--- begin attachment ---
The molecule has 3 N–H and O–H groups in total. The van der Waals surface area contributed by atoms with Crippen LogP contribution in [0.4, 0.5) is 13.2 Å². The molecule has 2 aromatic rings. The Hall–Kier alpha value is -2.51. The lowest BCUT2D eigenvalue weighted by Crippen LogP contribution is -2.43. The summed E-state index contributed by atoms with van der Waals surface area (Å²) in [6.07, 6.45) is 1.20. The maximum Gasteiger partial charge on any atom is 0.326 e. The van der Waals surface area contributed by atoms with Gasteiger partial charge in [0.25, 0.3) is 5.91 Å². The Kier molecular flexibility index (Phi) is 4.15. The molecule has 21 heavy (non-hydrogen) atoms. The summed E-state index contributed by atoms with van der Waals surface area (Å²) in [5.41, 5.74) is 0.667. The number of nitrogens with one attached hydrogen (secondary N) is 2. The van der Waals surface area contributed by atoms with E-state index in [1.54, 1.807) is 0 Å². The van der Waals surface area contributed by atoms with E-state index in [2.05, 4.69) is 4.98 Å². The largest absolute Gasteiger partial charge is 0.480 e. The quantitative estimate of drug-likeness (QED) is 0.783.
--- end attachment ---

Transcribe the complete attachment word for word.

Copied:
The molecule has 3 N–H and O–H groups in total. The van der Waals surface area contributed by atoms with Crippen LogP contribution in [0.4, 0.5) is 13.2 Å². The molecule has 2 aromatic rings. The Hall–Kier alpha value is -2.51. The lowest BCUT2D eigenvalue weighted by Crippen LogP contribution is -2.43. The summed E-state index contributed by atoms with van der Waals surface area (Å²) in [6.07, 6.45) is 1.20. The maximum Gasteiger partial charge on any atom is 0.326 e. The van der Waals surface area contributed by atoms with Gasteiger partial charge in [0.25, 0.3) is 5.91 Å². The Kier molecular flexibility index (Phi) is 4.15. The molecule has 21 heavy (non-hydrogen) atoms. The summed E-state index contributed by atoms with van der Waals surface area (Å²) in [5.41, 5.74) is 0.667. The number of nitrogens with one attached hydrogen (secondary N) is 2. The van der Waals surface area contributed by atoms with E-state index in [1.54, 1.807) is 0 Å². The van der Waals surface area contributed by atoms with E-state index in [2.05, 4.69) is 4.98 Å². The largest absolute Gasteiger partial charge is 0.480 e. The quantitative estimate of drug-likeness (QED) is 0.783.